~ PYR QUIRKS. Every breed has it's foibles, those little things that make their owners smile, shake their heads or throw their hands up in surrender. Pyrs are no exception. These are just some ~

     ~ The PYR PAW PAT. Delivered whenever they want something and you aren't getting the telepathic message. Ever so gentle, but impossible to ignore. This guaranteed attention getter isn't applied to just humans. A Pyr will use it on other animals as well.

     ~ Flipping Food Bowls. Food just tastes better off of the floor, rather than from a dish.

     ~ Sleeping Upside Down. That ungracefull sprawl, all four feet akimbo and their dignity thrown to the wind. Pampered Show Champion, spoiled Companion or dedicated Working dog, they all do it.

       ~ The Burp. Just a little burp, but they do it right in your face. It is like they are making a comment on whatever you are saying or doing at the moment.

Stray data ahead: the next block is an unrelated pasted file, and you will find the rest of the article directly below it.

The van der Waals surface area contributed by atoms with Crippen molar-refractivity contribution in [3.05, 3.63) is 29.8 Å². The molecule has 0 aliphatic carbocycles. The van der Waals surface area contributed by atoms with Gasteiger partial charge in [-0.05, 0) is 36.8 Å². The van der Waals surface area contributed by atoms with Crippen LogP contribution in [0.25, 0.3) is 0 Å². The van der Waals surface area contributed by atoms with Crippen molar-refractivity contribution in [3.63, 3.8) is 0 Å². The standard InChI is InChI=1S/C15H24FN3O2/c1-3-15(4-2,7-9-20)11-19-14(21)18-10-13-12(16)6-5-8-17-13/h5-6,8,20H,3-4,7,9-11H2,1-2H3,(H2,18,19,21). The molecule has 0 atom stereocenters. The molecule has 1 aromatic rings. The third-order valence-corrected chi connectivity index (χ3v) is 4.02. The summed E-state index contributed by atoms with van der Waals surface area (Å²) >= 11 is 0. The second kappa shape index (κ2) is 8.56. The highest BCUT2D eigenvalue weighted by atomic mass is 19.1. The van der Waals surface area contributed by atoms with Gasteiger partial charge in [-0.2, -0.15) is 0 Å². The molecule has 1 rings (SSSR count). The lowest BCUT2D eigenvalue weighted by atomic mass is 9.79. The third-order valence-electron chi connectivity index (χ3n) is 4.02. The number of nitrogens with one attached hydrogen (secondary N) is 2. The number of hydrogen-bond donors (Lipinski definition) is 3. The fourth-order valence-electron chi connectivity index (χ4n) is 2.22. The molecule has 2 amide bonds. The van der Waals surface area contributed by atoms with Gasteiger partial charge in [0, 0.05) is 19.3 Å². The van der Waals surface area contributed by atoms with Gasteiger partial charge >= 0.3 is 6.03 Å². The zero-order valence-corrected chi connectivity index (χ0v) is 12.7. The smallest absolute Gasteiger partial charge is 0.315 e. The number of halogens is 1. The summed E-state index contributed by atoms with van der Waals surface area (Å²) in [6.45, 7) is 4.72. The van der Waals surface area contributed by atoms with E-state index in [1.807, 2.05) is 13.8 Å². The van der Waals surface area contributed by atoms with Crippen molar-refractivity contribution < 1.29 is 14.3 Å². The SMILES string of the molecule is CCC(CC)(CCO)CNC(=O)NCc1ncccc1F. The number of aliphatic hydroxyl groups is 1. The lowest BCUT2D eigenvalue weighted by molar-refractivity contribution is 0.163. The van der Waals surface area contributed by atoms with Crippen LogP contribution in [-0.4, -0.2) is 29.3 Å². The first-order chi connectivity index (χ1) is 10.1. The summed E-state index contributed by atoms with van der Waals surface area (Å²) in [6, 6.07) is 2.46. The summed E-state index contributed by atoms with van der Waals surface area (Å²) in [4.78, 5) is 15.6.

~ The Immovable Object.  Time to get off the couch? Go outside? Go into the crate? Rather than doing what you want, some Pyrs perfer to become the immovable object, rolling over onto their backs and refusing to budge. They also seem particularly fond of 'sleeping' in front of doors, preventing you from leaving the room or house, or opening the fridge.

       ~ Invincible. Look up the word 'stoic' in the dictionary and you will see a picture of a Pyr. Pyrs are seemingly immune to pain. If a Pyr shows signs of being in pain then they are in PAIN.  

     ~ Nocturnal. Don't be surprised if your Pyr decides to take the Night Watch. Many are the predators, both four legged and two legged, that stalk the darkest night.